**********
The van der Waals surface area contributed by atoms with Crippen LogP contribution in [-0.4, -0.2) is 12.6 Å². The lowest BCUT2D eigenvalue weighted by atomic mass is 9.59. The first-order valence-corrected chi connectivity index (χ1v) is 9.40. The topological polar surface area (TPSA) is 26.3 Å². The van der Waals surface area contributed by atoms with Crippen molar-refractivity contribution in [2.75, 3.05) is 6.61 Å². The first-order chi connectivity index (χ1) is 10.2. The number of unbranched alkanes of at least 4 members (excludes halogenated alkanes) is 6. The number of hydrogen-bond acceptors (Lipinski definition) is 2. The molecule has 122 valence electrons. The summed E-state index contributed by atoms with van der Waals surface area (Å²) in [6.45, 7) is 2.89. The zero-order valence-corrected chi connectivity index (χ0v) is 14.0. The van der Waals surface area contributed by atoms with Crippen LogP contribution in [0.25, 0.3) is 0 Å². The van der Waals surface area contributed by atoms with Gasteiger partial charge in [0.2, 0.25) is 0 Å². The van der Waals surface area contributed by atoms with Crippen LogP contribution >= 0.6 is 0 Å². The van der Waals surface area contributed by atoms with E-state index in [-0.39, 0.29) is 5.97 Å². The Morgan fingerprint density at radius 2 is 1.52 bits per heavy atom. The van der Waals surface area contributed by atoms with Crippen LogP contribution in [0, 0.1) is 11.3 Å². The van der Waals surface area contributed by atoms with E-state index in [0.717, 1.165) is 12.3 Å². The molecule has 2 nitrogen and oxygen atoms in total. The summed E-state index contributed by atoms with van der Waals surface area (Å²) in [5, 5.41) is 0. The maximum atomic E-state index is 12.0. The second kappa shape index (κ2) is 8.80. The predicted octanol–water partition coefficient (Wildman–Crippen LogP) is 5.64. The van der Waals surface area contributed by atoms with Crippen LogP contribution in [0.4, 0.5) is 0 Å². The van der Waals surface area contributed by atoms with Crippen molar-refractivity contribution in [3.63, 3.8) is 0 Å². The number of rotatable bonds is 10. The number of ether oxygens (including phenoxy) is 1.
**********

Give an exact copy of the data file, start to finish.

The van der Waals surface area contributed by atoms with Crippen LogP contribution in [-0.4, -0.2) is 12.6 Å². The lowest BCUT2D eigenvalue weighted by atomic mass is 9.59. The first-order valence-corrected chi connectivity index (χ1v) is 9.40. The topological polar surface area (TPSA) is 26.3 Å². The van der Waals surface area contributed by atoms with Crippen molar-refractivity contribution in [2.75, 3.05) is 6.61 Å². The first-order chi connectivity index (χ1) is 10.2. The number of unbranched alkanes of at least 4 members (excludes halogenated alkanes) is 6. The number of hydrogen-bond acceptors (Lipinski definition) is 2. The molecule has 122 valence electrons. The summed E-state index contributed by atoms with van der Waals surface area (Å²) in [6.45, 7) is 2.89. The zero-order valence-corrected chi connectivity index (χ0v) is 14.0. The van der Waals surface area contributed by atoms with Crippen LogP contribution in [0.25, 0.3) is 0 Å². The van der Waals surface area contributed by atoms with Gasteiger partial charge in [0.2, 0.25) is 0 Å². The van der Waals surface area contributed by atoms with Crippen LogP contribution >= 0.6 is 0 Å². The van der Waals surface area contributed by atoms with E-state index in [-0.39, 0.29) is 5.97 Å². The Morgan fingerprint density at radius 2 is 1.52 bits per heavy atom. The van der Waals surface area contributed by atoms with Crippen LogP contribution in [0, 0.1) is 11.3 Å². The van der Waals surface area contributed by atoms with E-state index in [0.717, 1.165) is 12.3 Å². The molecule has 2 nitrogen and oxygen atoms in total. The summed E-state index contributed by atoms with van der Waals surface area (Å²) in [5, 5.41) is 0. The maximum atomic E-state index is 12.0. The second kappa shape index (κ2) is 8.80. The predicted octanol–water partition coefficient (Wildman–Crippen LogP) is 5.64. The van der Waals surface area contributed by atoms with Crippen LogP contribution in [0.4, 0.5) is 0 Å². The van der Waals surface area contributed by atoms with Crippen molar-refractivity contribution in [3.63, 3.8) is 0 Å². The number of rotatable bonds is 10. The number of ether oxygens (including phenoxy) is 1.